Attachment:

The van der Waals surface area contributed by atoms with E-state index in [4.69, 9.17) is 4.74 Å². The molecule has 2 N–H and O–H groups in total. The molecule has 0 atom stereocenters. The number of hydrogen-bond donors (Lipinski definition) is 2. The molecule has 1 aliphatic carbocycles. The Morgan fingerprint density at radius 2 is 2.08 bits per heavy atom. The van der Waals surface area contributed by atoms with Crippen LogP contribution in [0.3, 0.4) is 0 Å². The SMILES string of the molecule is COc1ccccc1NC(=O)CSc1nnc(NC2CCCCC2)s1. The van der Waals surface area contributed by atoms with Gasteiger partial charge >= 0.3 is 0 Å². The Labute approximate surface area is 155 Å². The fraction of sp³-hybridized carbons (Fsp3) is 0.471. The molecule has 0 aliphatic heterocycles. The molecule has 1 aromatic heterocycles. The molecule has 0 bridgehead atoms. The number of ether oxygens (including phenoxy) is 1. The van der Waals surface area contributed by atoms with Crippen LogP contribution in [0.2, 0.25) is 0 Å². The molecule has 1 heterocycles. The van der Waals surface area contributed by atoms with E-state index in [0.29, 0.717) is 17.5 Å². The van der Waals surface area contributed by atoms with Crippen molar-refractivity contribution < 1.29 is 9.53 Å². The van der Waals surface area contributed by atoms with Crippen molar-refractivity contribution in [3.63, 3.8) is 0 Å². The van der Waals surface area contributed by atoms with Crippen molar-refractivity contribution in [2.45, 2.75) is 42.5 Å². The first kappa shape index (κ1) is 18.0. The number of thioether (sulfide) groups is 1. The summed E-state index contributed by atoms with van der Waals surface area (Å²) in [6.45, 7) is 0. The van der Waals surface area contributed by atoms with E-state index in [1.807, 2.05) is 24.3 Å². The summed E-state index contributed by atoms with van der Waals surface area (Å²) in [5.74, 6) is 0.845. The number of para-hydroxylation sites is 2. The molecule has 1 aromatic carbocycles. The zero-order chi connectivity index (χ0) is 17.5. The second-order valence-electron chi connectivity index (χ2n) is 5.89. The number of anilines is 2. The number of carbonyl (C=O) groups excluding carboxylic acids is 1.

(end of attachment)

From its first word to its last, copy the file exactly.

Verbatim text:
The van der Waals surface area contributed by atoms with E-state index in [4.69, 9.17) is 4.74 Å². The molecule has 2 N–H and O–H groups in total. The molecule has 0 atom stereocenters. The number of hydrogen-bond donors (Lipinski definition) is 2. The molecule has 1 aliphatic carbocycles. The Morgan fingerprint density at radius 2 is 2.08 bits per heavy atom. The van der Waals surface area contributed by atoms with Crippen LogP contribution in [0.3, 0.4) is 0 Å². The SMILES string of the molecule is COc1ccccc1NC(=O)CSc1nnc(NC2CCCCC2)s1. The van der Waals surface area contributed by atoms with Gasteiger partial charge >= 0.3 is 0 Å². The Labute approximate surface area is 155 Å². The fraction of sp³-hybridized carbons (Fsp3) is 0.471. The molecule has 0 aliphatic heterocycles. The molecule has 1 aromatic heterocycles. The molecule has 0 bridgehead atoms. The number of ether oxygens (including phenoxy) is 1. The van der Waals surface area contributed by atoms with Crippen LogP contribution in [0.2, 0.25) is 0 Å². The molecule has 1 heterocycles. The van der Waals surface area contributed by atoms with E-state index in [0.29, 0.717) is 17.5 Å². The van der Waals surface area contributed by atoms with Crippen molar-refractivity contribution < 1.29 is 9.53 Å². The van der Waals surface area contributed by atoms with Crippen molar-refractivity contribution in [3.63, 3.8) is 0 Å². The van der Waals surface area contributed by atoms with Crippen molar-refractivity contribution in [2.45, 2.75) is 42.5 Å². The first kappa shape index (κ1) is 18.0. The number of thioether (sulfide) groups is 1. The summed E-state index contributed by atoms with van der Waals surface area (Å²) in [6.45, 7) is 0. The van der Waals surface area contributed by atoms with E-state index in [1.807, 2.05) is 24.3 Å². The summed E-state index contributed by atoms with van der Waals surface area (Å²) in [5.74, 6) is 0.845. The number of para-hydroxylation sites is 2. The molecule has 1 aromatic carbocycles. The zero-order chi connectivity index (χ0) is 17.5. The second-order valence-electron chi connectivity index (χ2n) is 5.89. The number of anilines is 2. The number of carbonyl (C=O) groups excluding carboxylic acids is 1.